We are creatures of narrative. A string of facts and figures [will not] displace a persuasive story. The only thing that will replace a story is a story. —George Monbiot
Seven years ago, I watched the foothills near my house burst into flames. For days, the glow of the fires flickered through my bedroom window, like a thousand suns setting across the hillside.
One night we left our windows open to give us a break from the summer heat. But in the middle of the night the winds shifted and ashes from the fires filled our house. We woke the next morning to find every surface covered in a thick layer of ash.
We were lucky. Several people lost their homes in that fire. At the time, it was the largest wildfire in Colorado history. But these are record-breaking times, full of record-breaking heat waves, droughts, and storms, and since that summer Colorado has experienced even bigger wildfires.
For me, that summer was a wake-up call. The unprecedented damage caused by fires that year made me realize that climate change isn’t just a problem for the future. It’s a problem we need to deal with right now—before summers like the one I experienced become the norm.
But beyond getting solar panels for our house and biking to work, what could I do? I knew that stopping catastrophic climate change required large scale societal changes. Unfortunately, I wasn’t a leader, or a person with an abundance of money or influence. I was just a writer. What difference could I make? What difference could any of us make in the face of such large problems? These questions haunted me.
Every book I write is inspired by a question—something I feel a powerful need to explore. So, I decided to write a book called The Last Panther to explore the question, “What could a young person do to change her community and save an ecosystem?”
I’ll admit, at first I didn’t think there was much that Kiri, the eleven-year-old heroine of The Last Panther could do. Yet, as I followed Kiri on her adventures, I was surprised to discover how big of an impact a child could have. Seeing how much Kiri changed her community filled me with hope.
The skeptic in me tried to dismiss this hope as just a pretty story. A fantasy. In the real world, a child couldn’t change a community like that, could she?
When I looked at my own life, though, I realized that my two young daughters had changed me in significant ways. My oldest daughter, for instance, convinced me to become a vegetarian when she was only four.
In fact, not only can kids change adults—they seem far better at changing adults than other adults are. Realizing this helped me see that kids are the key to creating the change we need, and they do it by telling others what they care about and what matters to them. Put simply, Kiri and my daughter changed me with stories.
Stories are far more powerful than we often think. Consider, for instance, this version of a Sikh story that I first encountered through the writer Ram Dass:
There once were two students who wanted to learn from a wise teacher. When they approached him, he gave them each a chicken and told them, “Go kill the chicken where no one can see.”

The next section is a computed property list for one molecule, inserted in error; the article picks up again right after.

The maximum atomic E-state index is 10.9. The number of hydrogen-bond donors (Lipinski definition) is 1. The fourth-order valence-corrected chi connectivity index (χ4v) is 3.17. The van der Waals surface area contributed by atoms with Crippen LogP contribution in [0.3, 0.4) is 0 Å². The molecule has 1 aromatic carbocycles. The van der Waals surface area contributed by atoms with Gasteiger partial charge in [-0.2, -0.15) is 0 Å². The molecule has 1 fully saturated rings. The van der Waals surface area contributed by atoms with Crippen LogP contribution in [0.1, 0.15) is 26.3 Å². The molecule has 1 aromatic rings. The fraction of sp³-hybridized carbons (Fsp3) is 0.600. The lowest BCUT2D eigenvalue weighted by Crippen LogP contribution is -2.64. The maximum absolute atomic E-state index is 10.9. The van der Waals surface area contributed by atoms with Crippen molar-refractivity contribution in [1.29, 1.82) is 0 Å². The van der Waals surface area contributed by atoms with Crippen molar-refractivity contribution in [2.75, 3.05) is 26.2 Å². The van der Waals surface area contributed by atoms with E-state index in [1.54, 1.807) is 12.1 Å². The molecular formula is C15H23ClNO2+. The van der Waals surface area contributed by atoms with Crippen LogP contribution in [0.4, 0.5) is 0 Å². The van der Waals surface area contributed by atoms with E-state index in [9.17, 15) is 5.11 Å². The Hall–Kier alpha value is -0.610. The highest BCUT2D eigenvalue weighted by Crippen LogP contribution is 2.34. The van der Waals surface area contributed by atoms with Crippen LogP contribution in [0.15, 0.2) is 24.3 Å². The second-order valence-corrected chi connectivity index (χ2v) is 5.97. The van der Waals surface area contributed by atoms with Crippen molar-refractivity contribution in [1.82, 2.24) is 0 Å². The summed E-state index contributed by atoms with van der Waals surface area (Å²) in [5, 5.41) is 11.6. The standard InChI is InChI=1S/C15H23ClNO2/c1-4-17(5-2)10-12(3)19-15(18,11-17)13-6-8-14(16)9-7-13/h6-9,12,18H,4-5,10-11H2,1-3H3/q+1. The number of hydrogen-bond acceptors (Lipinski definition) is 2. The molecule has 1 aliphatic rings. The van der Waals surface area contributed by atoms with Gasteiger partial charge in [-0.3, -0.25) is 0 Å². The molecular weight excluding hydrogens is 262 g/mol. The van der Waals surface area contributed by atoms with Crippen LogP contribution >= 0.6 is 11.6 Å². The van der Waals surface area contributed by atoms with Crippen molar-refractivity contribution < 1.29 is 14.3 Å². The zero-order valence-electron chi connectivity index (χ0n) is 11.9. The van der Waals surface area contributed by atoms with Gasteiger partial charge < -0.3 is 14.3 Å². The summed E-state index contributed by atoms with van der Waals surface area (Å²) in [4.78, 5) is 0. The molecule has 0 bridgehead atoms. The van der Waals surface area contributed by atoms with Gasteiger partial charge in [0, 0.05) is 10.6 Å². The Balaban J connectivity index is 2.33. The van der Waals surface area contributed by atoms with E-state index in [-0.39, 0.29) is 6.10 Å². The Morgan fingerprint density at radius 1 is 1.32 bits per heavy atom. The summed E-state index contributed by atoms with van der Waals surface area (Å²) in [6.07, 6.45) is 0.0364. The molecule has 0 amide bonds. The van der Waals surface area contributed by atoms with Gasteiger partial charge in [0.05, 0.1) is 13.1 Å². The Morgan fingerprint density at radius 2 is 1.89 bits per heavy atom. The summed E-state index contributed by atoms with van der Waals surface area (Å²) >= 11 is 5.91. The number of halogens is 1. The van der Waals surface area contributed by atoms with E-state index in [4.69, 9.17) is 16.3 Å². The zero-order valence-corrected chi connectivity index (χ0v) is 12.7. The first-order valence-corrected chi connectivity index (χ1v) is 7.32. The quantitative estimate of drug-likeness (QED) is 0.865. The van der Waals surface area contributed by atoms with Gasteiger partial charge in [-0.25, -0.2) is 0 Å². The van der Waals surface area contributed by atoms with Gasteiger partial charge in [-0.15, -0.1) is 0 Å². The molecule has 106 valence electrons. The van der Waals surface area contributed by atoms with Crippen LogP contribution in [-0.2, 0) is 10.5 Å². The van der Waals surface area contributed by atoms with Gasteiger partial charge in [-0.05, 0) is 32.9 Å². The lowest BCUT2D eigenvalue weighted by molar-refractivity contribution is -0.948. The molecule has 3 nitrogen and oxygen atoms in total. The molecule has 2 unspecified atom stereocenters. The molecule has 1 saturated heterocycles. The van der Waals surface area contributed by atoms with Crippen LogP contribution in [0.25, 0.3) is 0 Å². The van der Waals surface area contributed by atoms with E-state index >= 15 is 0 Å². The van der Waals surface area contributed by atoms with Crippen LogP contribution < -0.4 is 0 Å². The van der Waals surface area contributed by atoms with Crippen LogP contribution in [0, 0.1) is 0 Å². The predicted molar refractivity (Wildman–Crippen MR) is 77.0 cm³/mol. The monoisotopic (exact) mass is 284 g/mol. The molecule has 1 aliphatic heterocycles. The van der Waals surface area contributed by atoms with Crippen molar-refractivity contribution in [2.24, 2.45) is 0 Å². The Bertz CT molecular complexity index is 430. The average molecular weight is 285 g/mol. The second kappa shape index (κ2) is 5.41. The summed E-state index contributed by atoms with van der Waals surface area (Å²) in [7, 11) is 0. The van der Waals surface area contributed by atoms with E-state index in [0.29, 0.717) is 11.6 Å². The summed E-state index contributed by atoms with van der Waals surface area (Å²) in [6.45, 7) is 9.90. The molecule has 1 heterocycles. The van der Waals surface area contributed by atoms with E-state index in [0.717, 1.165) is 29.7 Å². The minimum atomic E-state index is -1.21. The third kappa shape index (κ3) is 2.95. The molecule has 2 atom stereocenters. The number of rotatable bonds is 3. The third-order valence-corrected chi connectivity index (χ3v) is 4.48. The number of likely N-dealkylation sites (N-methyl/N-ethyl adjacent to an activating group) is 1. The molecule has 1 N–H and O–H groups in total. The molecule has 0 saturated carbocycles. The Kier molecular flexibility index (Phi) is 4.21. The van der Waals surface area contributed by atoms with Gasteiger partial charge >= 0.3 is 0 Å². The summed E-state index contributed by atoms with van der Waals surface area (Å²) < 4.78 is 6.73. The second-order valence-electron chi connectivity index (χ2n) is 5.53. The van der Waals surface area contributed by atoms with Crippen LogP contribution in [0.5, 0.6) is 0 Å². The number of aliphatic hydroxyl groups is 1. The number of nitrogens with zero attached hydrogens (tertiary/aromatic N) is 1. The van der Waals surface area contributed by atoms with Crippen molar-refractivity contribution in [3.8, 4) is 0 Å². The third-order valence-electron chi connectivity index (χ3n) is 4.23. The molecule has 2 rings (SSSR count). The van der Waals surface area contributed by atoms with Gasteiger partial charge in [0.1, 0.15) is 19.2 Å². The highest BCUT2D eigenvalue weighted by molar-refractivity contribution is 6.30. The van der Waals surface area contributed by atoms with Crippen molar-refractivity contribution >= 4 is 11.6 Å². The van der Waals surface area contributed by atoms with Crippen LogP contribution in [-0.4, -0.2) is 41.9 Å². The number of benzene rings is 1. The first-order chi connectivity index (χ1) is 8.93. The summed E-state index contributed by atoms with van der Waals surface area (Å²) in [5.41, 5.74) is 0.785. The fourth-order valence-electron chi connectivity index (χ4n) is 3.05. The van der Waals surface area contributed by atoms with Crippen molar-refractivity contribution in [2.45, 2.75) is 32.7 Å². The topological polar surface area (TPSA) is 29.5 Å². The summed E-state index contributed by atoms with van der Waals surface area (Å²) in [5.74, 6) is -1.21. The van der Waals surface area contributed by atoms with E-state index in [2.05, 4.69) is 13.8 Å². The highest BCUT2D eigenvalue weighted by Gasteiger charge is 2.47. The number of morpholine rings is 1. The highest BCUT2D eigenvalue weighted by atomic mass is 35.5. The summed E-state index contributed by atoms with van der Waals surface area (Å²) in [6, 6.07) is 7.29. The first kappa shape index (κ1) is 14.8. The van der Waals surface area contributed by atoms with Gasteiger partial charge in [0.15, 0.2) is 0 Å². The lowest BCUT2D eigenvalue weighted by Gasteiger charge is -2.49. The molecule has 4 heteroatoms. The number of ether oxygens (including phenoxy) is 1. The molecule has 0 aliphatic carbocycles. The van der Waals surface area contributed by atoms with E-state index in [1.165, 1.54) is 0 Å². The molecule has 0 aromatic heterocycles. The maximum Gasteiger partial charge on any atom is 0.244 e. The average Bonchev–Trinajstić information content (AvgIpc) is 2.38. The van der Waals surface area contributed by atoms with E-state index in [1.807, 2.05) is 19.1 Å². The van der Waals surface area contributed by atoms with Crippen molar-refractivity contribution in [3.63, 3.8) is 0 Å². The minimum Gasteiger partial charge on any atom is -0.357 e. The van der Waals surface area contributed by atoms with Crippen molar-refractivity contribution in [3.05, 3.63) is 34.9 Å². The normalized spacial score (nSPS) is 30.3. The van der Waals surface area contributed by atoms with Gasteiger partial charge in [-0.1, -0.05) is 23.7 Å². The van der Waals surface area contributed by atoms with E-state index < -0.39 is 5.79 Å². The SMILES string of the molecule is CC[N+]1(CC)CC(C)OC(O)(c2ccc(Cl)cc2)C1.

The first student went behind a fence, killed the chicken, and brought it back to the teacher.
The second student walked around for two days, then came back with the chicken still alive.
“Why didn’t you kill the chicken?” asked the teacher.
The student replied, “Everywhere I go, the chicken sees.”
Even a simple story like this can change our perception of others (including chickens). Similarly, the book I wrote about a girl changing her community got me to see how the key to creating a better future wasn’t arguing with adults, but helping kids find their voices and tell their stories.
Which brings me back to the climate crisis and what we can do to stop it. Although the environmental problems we’re facing might feel overwhelming, it’s important to remember that human-caused problems have human solutions. Right now, we have everything we need to solve the environmental problems we’re facing. All that’s missing is the will to do so, and stories can change this.
Stories like this one:
There once was a girl who was so upset about how little was being done to address climate change that she stopped going to school. At first, she sat alone outside with a sign that read “School Strike for Climate.” She probably thought no one saw her. She probably thought no one cared.
Then, quicker than she could imagine, people noticed and joined the girl in her protest for climate action. She sparked a movement which, in only one year, gained millions of followers and became the largest global youth protest in history.
Change can happen fast. You might not realize how quickly things can change when you’re focusing on the problems, but things are only the way they are because we make them this way, and we can change the way things are just as quickly.
That’s why it’s important to tell your story. Let others know what you care about and what matters to you. Develop your voice so you can create the world you want to live in. And when you do this, know that you’re not alone.
The chicken sees.
Todd Mitchell is the acclaimed author of seven MG and YA novels, including The Secret to Lying and The Traitor King. His newest book, The Naming Girl, has already been optioned for TV/film development. Todd is also a creative writing instructor at Colorado State University. Learn more about his amazing books at www.toddmitchellbooks.com.
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